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The G-test of Goodness of Fit is a statistical test used to determine whether observed frequencies differ significantly from expected frequencies in a given data set. It is an alternative to the chi-squared test and is used to compare observed data to expected data. For example, if a store sells a certain type of cereal, the G-test of Goodness of Fit can be used to compare the observed sales of the cereal to the expected sales.

In statistics, the **G-test of Goodness of Fit** is used to determine whether or not some categorical variable follows a hypothesized distribution.

This test is an alternative to the and is often used when outliers are present in the data or when the data you’re working with is extremely large.

The G-Test of Goodness of Fit uses the following null and alternative hypotheses:

**H**A variable follows a hypothesized distribution._{0}:**H**A variable_{A}:*does not*follow a hypothesized distribution.

The test statistic is calculated as follows:

**G=2 * Σ[O * ln(O/E)]**

where:

**O:**The observed count in a cell**E:**The expected count in a cell

If the p-value that corresponds to the test statistic is less than some , then you can reject the null hypothesis and conclude that the variable under study does not follow the hypothesized distribution.

The following example shows how to perform a G-test of Goodness of Fit in practice.

**Example: G-test of Goodness of Fit**

A biologist claims that an equal proportion of three species of turtles exist in a certain area. To test this claim, an independent researcher counts the number of each type of species and finds the following:

- Species A:
**80** - Species B:
**125** - Species C:
**95**

The independent researcher can use the following steps to perform a G-test of Goodness of Fit to determine if the data she collected is consistent with the biologist’s claim.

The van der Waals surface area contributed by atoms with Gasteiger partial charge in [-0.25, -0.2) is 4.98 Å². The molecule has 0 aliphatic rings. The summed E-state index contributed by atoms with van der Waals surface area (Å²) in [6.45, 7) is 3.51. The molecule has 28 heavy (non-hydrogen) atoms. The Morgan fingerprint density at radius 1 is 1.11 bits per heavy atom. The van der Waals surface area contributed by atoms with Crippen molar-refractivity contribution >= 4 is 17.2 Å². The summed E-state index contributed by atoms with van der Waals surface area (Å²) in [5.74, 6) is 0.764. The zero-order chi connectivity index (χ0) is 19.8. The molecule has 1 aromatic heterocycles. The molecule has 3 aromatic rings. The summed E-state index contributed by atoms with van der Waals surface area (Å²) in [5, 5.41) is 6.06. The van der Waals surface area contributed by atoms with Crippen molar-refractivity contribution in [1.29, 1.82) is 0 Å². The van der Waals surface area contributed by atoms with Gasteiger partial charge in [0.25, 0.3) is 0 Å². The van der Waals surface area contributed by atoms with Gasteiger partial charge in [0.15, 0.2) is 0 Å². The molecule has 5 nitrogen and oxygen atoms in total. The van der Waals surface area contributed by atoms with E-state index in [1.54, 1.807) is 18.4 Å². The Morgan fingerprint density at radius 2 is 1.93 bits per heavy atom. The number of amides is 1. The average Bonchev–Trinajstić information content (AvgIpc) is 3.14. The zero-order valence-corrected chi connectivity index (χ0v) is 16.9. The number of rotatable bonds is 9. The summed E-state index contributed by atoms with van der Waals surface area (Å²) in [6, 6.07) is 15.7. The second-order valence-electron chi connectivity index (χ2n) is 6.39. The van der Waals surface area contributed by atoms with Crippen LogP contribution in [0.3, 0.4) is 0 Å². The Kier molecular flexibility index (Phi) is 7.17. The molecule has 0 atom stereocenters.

**Step 1: State the null and alternative hypotheses.**

The researcher will perform the G-test of Goodness of Fit using the following hypotheses:

**H**An equal proportion of three species of turtles exist in this area._{0}:**H**An equal proportion of three species of turtles_{A}:*does not*exist in this area.

The formula to calculate the test statistic is as follows:

**G=2 * Σ[O * ln(O/E)]**

In this example, there are 300 total observed turtles. If there was an equal proportion of each species, we would expect to observe 100 turtles from each species. Thus, we can calculate the test statistic as:

G = 2 * [80*ln(80/100) + 125*ln(125/100) + 95*ln(95/100)] = **10.337**

**Step 3: Calculate the p-value of the test statistic.**

According to the , the p-value associated with a test statistic of 10.337 and #categories-1 = 3-1 = 2 degrees of freedom is **0.005693**.

Since this p-value is less than .05 the researcher would reject the null hypothesis. This means she has sufficient evidence to say that an equal proportion of each species of turtle *does not* exist in this particular area.

**Bonus: G-test of Goodness of Fit in R**

You can use the **Gtest()** function from the DescTools package to quickly perform a G-test of Goodness of Fit in R.

The following code shows how to perform a G-test for the previous example:

#load the DescTools library library(DescTools) #perform the G-test GTest(x = c(80, 125, 95), #observed values p = c(1/3, 1/3, 1/3), #expected proportions correct = "none") Log likelihood ratio (G-test) goodness of fit test data: c(80, 125, 95) G = 10.337, X-squared df = 2, p-value = 0.005693

Notice that the G test statistic is **10.337 **and the corresponding p-value is **0.005693**. Since this p-value is less than .05, we would reject the null hypothesis.

This matches the results that we calculated by hand.

Feel free to use this to automatically perform a G-test for any dataset.